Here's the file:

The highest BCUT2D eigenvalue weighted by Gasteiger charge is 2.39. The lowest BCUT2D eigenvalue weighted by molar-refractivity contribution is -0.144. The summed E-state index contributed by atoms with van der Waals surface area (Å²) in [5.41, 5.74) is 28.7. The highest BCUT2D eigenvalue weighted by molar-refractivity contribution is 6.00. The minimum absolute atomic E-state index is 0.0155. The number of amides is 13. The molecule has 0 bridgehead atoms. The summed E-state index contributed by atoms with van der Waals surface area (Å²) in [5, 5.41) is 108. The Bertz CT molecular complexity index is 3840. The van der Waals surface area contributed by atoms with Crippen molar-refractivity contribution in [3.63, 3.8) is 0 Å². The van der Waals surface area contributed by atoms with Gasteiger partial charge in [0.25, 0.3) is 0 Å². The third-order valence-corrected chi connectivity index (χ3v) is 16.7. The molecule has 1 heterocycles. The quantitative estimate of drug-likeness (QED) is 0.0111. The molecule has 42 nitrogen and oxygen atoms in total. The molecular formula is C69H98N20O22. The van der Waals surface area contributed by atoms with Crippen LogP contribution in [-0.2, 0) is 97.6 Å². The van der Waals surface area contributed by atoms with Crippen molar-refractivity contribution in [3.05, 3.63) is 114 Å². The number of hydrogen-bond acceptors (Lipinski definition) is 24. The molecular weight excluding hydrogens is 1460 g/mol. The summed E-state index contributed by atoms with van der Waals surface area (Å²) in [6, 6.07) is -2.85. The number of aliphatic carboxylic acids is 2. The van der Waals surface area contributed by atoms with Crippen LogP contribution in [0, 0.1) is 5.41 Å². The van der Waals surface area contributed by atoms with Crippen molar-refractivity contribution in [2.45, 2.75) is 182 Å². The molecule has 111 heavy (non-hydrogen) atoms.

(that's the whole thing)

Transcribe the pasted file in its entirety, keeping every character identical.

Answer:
The highest BCUT2D eigenvalue weighted by Gasteiger charge is 2.39. The lowest BCUT2D eigenvalue weighted by molar-refractivity contribution is -0.144. The summed E-state index contributed by atoms with van der Waals surface area (Å²) in [5.41, 5.74) is 28.7. The highest BCUT2D eigenvalue weighted by molar-refractivity contribution is 6.00. The minimum absolute atomic E-state index is 0.0155. The number of amides is 13. The molecule has 0 bridgehead atoms. The summed E-state index contributed by atoms with van der Waals surface area (Å²) in [5, 5.41) is 108. The Bertz CT molecular complexity index is 3840. The van der Waals surface area contributed by atoms with Crippen molar-refractivity contribution in [3.63, 3.8) is 0 Å². The van der Waals surface area contributed by atoms with Gasteiger partial charge in [0.25, 0.3) is 0 Å². The third-order valence-corrected chi connectivity index (χ3v) is 16.7. The molecule has 1 heterocycles. The quantitative estimate of drug-likeness (QED) is 0.0111. The molecule has 42 nitrogen and oxygen atoms in total. The molecular formula is C69H98N20O22. The van der Waals surface area contributed by atoms with Crippen LogP contribution in [-0.2, 0) is 97.6 Å². The van der Waals surface area contributed by atoms with Crippen molar-refractivity contribution in [3.05, 3.63) is 114 Å². The number of hydrogen-bond acceptors (Lipinski definition) is 24. The molecular weight excluding hydrogens is 1460 g/mol. The summed E-state index contributed by atoms with van der Waals surface area (Å²) in [6, 6.07) is -2.85. The number of aliphatic carboxylic acids is 2. The van der Waals surface area contributed by atoms with Crippen LogP contribution in [0, 0.1) is 5.41 Å². The van der Waals surface area contributed by atoms with Crippen molar-refractivity contribution in [2.45, 2.75) is 182 Å². The molecule has 111 heavy (non-hydrogen) atoms.